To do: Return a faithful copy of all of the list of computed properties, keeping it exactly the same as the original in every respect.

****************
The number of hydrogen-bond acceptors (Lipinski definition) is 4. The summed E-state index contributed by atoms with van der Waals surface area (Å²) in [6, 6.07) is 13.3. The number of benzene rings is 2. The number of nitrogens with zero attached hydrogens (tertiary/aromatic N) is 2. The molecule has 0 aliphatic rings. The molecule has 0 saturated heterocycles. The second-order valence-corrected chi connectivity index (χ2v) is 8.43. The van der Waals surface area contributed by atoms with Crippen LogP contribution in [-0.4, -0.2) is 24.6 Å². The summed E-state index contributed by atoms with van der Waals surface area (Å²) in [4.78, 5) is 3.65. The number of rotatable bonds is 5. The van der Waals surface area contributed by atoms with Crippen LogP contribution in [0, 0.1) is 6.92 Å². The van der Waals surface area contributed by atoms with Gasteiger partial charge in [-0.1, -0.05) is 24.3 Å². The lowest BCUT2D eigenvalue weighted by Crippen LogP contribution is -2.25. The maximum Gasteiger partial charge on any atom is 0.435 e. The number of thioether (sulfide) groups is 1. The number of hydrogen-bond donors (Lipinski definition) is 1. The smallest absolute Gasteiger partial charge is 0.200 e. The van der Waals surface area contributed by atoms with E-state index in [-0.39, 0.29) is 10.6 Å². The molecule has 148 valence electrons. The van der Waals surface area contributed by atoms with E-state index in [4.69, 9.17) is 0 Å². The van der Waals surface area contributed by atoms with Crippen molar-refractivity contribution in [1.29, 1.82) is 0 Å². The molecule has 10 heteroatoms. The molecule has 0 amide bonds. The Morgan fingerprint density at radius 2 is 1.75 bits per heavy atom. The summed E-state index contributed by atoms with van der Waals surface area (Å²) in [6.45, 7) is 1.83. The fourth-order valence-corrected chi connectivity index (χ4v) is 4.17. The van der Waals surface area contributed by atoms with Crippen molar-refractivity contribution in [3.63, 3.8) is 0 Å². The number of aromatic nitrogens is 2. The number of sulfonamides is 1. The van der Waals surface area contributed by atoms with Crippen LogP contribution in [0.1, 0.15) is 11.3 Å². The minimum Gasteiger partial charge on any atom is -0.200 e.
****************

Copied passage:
The number of hydrogen-bond acceptors (Lipinski definition) is 4. The summed E-state index contributed by atoms with van der Waals surface area (Å²) in [6, 6.07) is 13.3. The number of benzene rings is 2. The number of nitrogens with zero attached hydrogens (tertiary/aromatic N) is 2. The molecule has 0 aliphatic rings. The molecule has 0 saturated heterocycles. The second-order valence-corrected chi connectivity index (χ2v) is 8.43. The van der Waals surface area contributed by atoms with Crippen LogP contribution in [-0.4, -0.2) is 24.6 Å². The summed E-state index contributed by atoms with van der Waals surface area (Å²) in [4.78, 5) is 3.65. The number of rotatable bonds is 5. The van der Waals surface area contributed by atoms with Crippen LogP contribution in [0, 0.1) is 6.92 Å². The van der Waals surface area contributed by atoms with Gasteiger partial charge in [-0.1, -0.05) is 24.3 Å². The lowest BCUT2D eigenvalue weighted by Crippen LogP contribution is -2.25. The maximum Gasteiger partial charge on any atom is 0.435 e. The number of thioether (sulfide) groups is 1. The number of hydrogen-bond donors (Lipinski definition) is 1. The smallest absolute Gasteiger partial charge is 0.200 e. The van der Waals surface area contributed by atoms with E-state index in [-0.39, 0.29) is 10.6 Å². The molecule has 148 valence electrons. The van der Waals surface area contributed by atoms with E-state index in [4.69, 9.17) is 0 Å². The van der Waals surface area contributed by atoms with Crippen molar-refractivity contribution in [1.29, 1.82) is 0 Å². The molecule has 10 heteroatoms. The molecule has 0 amide bonds. The Morgan fingerprint density at radius 2 is 1.75 bits per heavy atom. The summed E-state index contributed by atoms with van der Waals surface area (Å²) in [6.45, 7) is 1.83. The fourth-order valence-corrected chi connectivity index (χ4v) is 4.17. The van der Waals surface area contributed by atoms with Crippen molar-refractivity contribution in [3.63, 3.8) is 0 Å². The number of aromatic nitrogens is 2. The number of sulfonamides is 1. The van der Waals surface area contributed by atoms with Crippen LogP contribution in [0.1, 0.15) is 11.3 Å². The minimum Gasteiger partial charge on any atom is -0.200 e.